Who’s in charge here? Why a doula is not going to save your birth.

I’ve received several emails from moms, seen birth stories go awry and known people, who are completely unaware of one simple fact: a doula is not in control of your birth.

 You are.
 
With that said, just as finding the right doctor is important, the right birth place (hospital, birthing center or home) and having the right birth team are all crucial to a great birth: nothing holds the “power” over your birth like you do.
 
Let me explain.
 
Moms are growing more aware that they may meet some resistance with their birth plan/vision therefore they enlist the help of a doula. The intentions are different for everyone, but I have seen many a couple shocked to hear that the doula’s role should NOT include making decisions “on your behalf.” Meaning, you’ve written a birth plan and now it is up to the doula to make sure it happens.
 
1. Mom is the only one that can consent to anything. The opposite is true as well. If you have on your birth plan that you want skin to skin with the baby immediately and any procedures that need to happen can happen while baby is on your chest, and the nurse has the baby and is trying to get all her “stuff” done as quickly as possible, the doula can say, “Can we get baby to mom for skin to skin now?” If the nurse shows any resistance, as a doula I can only repeat my sentence. But if mom, who wants her baby, looks over and says, “I’d like to hold my baby now.” Guess what? They do it. And even if they say, “oh but i was just going to do this one last thing and be done.” If that is not what you want . . . YOU (alone) are the one to say “No thank you. I want to have my baby.”
 
This is true with anything on your birth plan. If you are being asked to do something that you don’t want to do, the doula is not in the place to answer for you. You have to speak up. Because even if your doula does say “she doesn’t want to do that,” everyone else in that room (including the doula) knows that it holds no water if the momma doesn’t say it. You see, you are the patient. Informed consent only applies to you. Not to your husband and not to your doula.
 
What the doula does: the doula can remind the doctor/nurse of your birth plan, and advocate for those items, but they can not “make” anyone do anything. Especially if it means an argument would ensue between her and the staff. That is NOT the role of a doula.
 
2. A doula does not give medical advice. On your last prenatal visit your doctor recommends that you get an induction. You immediately call your doula to ask what she thinks. Instead of opening up a long discussion about how insane your doctor is, your doula should respond in a different way.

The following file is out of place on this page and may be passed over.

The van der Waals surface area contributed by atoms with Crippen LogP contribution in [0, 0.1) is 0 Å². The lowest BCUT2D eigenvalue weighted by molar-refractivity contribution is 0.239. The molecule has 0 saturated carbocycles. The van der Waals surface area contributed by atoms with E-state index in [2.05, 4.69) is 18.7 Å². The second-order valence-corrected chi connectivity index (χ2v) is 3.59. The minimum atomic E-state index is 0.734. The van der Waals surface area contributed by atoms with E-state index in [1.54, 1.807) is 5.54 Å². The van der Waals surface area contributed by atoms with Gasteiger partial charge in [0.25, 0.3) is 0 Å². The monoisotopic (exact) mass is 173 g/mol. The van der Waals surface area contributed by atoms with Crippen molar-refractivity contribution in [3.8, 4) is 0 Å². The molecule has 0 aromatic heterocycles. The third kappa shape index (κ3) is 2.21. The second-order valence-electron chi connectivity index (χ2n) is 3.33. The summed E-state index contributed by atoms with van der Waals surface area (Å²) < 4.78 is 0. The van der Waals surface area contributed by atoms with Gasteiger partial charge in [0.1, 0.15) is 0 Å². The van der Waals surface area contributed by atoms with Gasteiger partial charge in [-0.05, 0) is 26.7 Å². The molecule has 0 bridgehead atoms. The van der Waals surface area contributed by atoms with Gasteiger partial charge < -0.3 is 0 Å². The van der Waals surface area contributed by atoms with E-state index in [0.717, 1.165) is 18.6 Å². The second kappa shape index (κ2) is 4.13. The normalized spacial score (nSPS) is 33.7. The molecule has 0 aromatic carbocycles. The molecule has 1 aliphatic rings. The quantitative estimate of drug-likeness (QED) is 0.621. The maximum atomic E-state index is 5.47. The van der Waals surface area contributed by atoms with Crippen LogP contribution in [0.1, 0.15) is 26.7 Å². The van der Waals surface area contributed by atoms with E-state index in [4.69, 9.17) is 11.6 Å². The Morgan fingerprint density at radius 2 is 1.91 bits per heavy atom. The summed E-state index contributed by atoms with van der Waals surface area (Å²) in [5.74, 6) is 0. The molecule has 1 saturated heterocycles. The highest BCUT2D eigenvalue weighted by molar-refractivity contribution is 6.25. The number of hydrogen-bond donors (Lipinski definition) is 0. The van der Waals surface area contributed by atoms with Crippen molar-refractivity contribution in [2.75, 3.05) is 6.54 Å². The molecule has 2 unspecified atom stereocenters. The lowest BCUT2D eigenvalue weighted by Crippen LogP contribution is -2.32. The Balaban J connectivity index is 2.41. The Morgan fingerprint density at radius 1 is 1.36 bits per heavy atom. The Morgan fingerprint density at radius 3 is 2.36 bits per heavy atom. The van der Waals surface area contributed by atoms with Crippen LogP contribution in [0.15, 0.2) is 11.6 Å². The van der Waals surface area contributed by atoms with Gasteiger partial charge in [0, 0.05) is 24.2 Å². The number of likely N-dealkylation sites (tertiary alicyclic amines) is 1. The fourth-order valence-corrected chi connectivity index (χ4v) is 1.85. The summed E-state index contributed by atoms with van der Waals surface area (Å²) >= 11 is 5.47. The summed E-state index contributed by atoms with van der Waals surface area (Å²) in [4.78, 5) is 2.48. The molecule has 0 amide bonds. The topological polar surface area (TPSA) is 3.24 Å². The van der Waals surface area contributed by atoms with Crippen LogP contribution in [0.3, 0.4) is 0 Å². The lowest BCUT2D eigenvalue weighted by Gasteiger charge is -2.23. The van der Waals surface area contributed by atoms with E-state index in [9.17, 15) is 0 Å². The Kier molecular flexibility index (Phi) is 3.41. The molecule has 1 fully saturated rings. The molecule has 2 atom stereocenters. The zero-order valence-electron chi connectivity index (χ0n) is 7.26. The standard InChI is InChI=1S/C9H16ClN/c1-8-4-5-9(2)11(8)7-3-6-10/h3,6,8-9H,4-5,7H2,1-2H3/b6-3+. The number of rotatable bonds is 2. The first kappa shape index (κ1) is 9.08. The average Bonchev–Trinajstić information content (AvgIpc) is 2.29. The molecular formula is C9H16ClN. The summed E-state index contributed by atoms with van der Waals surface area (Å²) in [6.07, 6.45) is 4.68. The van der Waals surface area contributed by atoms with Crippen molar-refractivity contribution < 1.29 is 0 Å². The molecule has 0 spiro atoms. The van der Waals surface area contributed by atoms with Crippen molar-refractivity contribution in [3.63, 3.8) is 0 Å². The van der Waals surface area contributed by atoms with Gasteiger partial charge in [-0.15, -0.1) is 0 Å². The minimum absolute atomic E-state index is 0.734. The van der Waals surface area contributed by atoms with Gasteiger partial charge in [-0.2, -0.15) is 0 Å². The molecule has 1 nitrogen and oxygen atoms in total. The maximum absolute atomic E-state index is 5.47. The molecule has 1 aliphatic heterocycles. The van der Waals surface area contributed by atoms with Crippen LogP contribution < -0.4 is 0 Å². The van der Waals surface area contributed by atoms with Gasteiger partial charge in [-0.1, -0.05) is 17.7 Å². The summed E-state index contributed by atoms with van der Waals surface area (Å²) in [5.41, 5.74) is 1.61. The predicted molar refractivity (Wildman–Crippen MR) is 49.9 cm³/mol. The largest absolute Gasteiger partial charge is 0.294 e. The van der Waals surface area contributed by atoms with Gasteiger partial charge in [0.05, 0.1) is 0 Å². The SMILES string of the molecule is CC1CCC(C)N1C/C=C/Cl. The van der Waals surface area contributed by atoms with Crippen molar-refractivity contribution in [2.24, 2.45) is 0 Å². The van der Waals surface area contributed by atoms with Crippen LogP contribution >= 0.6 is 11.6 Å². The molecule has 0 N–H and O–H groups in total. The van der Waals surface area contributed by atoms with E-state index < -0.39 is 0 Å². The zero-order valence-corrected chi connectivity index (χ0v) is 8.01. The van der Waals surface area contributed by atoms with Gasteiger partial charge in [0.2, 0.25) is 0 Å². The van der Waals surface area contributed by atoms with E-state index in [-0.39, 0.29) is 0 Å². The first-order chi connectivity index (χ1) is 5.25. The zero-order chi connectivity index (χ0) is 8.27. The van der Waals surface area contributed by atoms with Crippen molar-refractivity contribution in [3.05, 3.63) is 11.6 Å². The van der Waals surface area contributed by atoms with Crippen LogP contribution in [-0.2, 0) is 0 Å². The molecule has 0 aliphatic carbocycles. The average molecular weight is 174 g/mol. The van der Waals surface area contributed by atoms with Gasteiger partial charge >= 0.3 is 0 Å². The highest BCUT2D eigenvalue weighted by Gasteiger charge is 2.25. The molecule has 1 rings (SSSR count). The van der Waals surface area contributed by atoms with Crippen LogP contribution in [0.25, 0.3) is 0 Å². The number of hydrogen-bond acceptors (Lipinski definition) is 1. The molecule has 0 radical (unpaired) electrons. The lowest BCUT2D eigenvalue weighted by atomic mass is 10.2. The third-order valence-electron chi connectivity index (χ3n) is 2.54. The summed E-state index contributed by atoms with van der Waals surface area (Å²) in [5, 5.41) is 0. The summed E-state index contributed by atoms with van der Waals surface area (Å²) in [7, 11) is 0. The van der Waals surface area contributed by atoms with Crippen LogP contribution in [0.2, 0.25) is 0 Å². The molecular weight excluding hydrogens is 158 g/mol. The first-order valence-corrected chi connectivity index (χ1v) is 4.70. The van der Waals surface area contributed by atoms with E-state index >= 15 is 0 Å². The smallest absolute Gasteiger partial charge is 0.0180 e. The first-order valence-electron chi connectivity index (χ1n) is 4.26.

What the doula does: The doula should help get information to you that would help YOU make a decision. The doula’s role is to help you realize that YOU have what it takes to make the best decision for you and your baby. Not based on what the doctor thinks OR what the doula thinks. **Everyone has an opinion, the doctor as well as the doula, but the ultimate decision is yours and both (doctor and doula) are to support you in whatever you decide.**
 
3. A doula does not guarantee birth plan success. However, it does increase it. Yes, there are studies showing the continuous support of a doula does increase your chance of having the birth you planned for. However, there are times where changes are necessary. Medically necessary.
 
What a doula does: A doula’s role in the face of a change in the birth plan is to buy you time for the opportunity to discuss it with your partner. If the doctor comes in and says that he thinks it’s time to consider pitocin, the doula may say, “Jason and Samantha, would the two of you like some time by yourselves to discuss what you want to do?” The goal there is not to say, “umm, I think ________” because doula’s don’t give medical advice. We can guard your space and allow you the time to make the decision for yourself. **I am aware there are times where time is of urgency, in those times it is different. But in most cases there is time for you to have a discussion to determine if there are other options.**
 
So you may be left asking yourself, “why do I need a doula then?” A doula knows the process of birth, is a huge resource for physical support, suggestions for comfort as well as tips to get labor to progress naturally. A doula helps you from start to finish and never leaves your side. A doula is there to support you and what you decide, and to offer information (covering all sides of a decision) to help you know your options. Just like you don’t want your health care provider making decisions for you, same goes for the doula.
 
It’s best if that part is left up to you.
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